• 2
    "(GLR-preserved) decision that list assignment is flattening". Looking at the example, I'm pretty sure jnthn is talking about the RHS being flattened, not the left.
    – raiph
    Sep 17 at 16:46
  • Posting REPL code and return values for interested persons. Without pre-declaration of my ($a, $b, $c); (with or without parens), you get the following: > my ($a, $b, $c) = (0, (1.0, 1.1), 2); returns (0 (1 1.1) 2); while either > my (($a, $b), $c) = (0, (1.0, 1.1), 2); or my ($a, ($b, $c)) = (0, (1.0, 1.1), 2); returns (0 (1 1.1)). [$*VM is moar (2021.06)]. Sep 18 at 3:37
  • WITH pre-declaration of my ($a, $b, $c); you'll see the following: > my ($a, $b, $c);($a, $b, $c) = (0, (1.0, 1.1), 2); returns (0 (1 1.1) 2) (same as no pre-declaration), however > my ($a, $b, $c);(($a, $b), $c) = (0, (1.0, 1.1), 2); returns ((0 (1 1.1)) 2) and > my ($a, $b, $c);($a, ($b, $c)) = (0, (1.0, 1.1), 2); returns (0 ((1 1.1) 2)). [$*VM is moar (2021.06)]. Sep 18 at 3:39
  • @jubilatious1 the return values you noted above are correct, but possibly misleading. They're correct in that they're what the REPL prints and are the result of the assignment expression. But note that, when the REPL prints that result, it is still grouped into a single expression with parenthesis. But the values of $a, $b, and $c are the same in all three cases! Sep 18 at 4:22
  • This is what I see in the REPL with pre-declaration: > my ($a, $b, $c);(($a, $b), $c) = (0, (1.0, 1.1), 2); returns ((0 (1 1.1)) 2), and iterating through the variables individually gives: > say $a; returns 0, > say $b; returns (1 1.1) and > say $c; returns 2. Sep 18 at 4:54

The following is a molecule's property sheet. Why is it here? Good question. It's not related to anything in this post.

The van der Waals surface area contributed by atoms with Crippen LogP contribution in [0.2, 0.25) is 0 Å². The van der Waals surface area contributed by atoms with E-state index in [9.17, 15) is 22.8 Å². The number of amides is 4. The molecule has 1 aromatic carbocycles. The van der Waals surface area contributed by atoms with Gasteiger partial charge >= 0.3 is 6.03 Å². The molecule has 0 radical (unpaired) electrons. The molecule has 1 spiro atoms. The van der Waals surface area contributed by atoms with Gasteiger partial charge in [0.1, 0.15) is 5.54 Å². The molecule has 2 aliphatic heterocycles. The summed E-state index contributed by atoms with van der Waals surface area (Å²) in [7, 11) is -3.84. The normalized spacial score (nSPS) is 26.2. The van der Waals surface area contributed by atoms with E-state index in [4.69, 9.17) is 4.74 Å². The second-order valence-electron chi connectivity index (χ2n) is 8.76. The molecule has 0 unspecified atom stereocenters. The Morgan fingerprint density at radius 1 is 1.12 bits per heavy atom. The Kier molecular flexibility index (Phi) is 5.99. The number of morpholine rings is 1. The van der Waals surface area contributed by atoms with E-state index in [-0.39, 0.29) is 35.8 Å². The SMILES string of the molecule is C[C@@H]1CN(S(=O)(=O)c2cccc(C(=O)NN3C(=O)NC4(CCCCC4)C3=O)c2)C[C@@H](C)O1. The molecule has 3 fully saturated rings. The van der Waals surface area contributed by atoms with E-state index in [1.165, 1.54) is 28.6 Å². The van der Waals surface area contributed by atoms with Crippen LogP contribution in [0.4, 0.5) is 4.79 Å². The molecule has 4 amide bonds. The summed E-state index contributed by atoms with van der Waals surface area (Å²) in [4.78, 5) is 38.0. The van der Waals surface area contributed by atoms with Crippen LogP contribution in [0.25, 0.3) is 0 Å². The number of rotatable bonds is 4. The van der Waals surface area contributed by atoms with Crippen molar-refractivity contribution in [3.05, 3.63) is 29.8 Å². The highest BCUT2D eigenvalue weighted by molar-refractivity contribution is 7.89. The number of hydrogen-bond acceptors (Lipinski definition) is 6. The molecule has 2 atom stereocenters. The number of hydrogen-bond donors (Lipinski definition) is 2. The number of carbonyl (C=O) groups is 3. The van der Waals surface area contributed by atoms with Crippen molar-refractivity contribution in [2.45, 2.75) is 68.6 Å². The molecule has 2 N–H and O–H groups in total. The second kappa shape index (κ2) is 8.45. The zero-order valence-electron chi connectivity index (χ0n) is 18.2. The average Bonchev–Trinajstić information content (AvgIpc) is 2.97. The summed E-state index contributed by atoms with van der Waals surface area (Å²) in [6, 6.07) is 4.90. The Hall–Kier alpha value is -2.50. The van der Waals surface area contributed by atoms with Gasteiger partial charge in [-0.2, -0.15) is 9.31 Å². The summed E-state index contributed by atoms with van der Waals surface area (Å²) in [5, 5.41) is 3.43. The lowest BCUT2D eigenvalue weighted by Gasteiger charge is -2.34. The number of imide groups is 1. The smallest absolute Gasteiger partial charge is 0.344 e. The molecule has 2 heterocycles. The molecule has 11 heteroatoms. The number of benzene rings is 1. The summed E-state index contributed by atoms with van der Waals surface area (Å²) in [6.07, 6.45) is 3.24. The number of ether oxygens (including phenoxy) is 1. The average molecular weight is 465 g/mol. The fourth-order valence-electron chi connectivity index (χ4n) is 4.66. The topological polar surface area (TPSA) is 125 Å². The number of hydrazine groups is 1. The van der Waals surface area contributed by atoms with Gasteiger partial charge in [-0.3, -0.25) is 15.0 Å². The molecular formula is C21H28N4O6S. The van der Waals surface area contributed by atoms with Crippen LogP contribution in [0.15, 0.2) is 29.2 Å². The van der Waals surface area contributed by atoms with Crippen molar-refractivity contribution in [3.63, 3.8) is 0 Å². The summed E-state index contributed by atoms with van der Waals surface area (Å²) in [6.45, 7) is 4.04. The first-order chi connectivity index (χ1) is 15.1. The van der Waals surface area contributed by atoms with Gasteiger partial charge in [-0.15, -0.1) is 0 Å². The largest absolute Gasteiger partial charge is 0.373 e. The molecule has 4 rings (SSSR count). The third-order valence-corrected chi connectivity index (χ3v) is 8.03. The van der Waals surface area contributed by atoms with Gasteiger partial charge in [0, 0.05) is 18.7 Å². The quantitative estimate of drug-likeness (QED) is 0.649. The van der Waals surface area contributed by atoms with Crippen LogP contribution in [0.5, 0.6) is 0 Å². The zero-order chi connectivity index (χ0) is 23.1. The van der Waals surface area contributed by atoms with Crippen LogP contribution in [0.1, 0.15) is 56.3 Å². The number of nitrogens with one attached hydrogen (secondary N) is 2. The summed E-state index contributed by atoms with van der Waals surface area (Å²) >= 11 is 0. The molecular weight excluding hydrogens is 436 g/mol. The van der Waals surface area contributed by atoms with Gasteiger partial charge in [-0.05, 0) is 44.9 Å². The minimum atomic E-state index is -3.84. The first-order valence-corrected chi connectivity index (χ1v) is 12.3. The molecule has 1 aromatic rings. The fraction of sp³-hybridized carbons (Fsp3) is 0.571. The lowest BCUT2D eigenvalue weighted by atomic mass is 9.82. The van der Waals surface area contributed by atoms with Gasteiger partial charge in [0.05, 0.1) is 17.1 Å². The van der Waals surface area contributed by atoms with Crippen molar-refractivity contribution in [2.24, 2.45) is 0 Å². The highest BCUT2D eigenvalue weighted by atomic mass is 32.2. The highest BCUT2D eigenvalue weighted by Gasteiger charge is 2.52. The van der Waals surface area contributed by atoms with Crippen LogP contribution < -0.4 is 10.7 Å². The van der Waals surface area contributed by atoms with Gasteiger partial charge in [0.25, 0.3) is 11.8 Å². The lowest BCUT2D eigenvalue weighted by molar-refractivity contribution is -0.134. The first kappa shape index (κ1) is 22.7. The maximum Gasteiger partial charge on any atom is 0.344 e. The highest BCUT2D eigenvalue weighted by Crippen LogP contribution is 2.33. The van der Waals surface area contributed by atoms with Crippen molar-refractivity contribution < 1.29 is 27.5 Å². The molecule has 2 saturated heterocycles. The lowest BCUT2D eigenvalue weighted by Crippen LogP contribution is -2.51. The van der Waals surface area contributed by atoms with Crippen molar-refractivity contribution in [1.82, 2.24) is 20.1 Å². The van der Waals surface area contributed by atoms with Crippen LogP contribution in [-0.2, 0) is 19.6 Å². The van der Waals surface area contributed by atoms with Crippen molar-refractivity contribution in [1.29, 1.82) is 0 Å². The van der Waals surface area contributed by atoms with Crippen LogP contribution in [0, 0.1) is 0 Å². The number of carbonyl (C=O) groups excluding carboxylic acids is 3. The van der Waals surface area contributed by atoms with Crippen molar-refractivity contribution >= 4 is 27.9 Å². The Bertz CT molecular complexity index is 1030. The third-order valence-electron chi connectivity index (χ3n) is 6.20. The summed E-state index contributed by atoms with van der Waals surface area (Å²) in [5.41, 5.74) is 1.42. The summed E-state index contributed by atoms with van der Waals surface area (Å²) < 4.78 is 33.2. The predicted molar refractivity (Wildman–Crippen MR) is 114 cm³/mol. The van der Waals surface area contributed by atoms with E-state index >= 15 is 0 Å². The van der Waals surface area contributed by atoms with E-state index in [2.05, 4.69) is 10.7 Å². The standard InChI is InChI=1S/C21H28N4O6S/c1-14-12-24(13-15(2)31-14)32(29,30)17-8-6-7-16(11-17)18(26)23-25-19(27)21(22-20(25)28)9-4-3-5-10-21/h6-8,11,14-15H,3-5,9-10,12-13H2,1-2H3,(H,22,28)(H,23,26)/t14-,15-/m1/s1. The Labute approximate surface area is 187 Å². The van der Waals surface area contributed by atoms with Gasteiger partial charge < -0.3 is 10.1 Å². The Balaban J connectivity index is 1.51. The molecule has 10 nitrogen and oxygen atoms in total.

Somehow, answering the questions parts in the opposite order felt more natural to me. :-)

Second, does auto-flattening allow any behavior that would be impossible if the left hand side were non-flattening?

It's relatively common to want to assign the first (or first few) items of a list into scalars and have the rest placed into an array. List assignment descending into iterables on the left is what makes this work:

my ($first, $second, @rest) = 1..5;
.say for $first, $second, @rest;'

The output being:

[3 4 5]

With binding, which respects structure, it would instead be more like:

my ($first, $second, *@rest) := |(1..5);

First, how does this flattening behavior fit in with the rest of the language?

In general, operations where structure would not have meaning flatten it away. For example:

# Process arguments
my $proc = Proc::Async.new($program, @some-args, @some-others);

# Promise combinators
await Promise.anyof(@downloads, @uploads);

# File names
unlink @temps, @previous-output;

# Hash construction
my @a = x => 1, y => 2;
my @b = z => 3;
dd hash @a, @b;  # {:x(1), :y(2), :z(3)}

List assignment could, of course, have been defined in a structure-respecting way instead. These things tend to happen for multiple reasons, but for one but the language already has binding for when you do want to do structured things, and for another my ($first, @rest) = @all is just a bit too common to send folks wanting it down the binding/slurpy power tool path.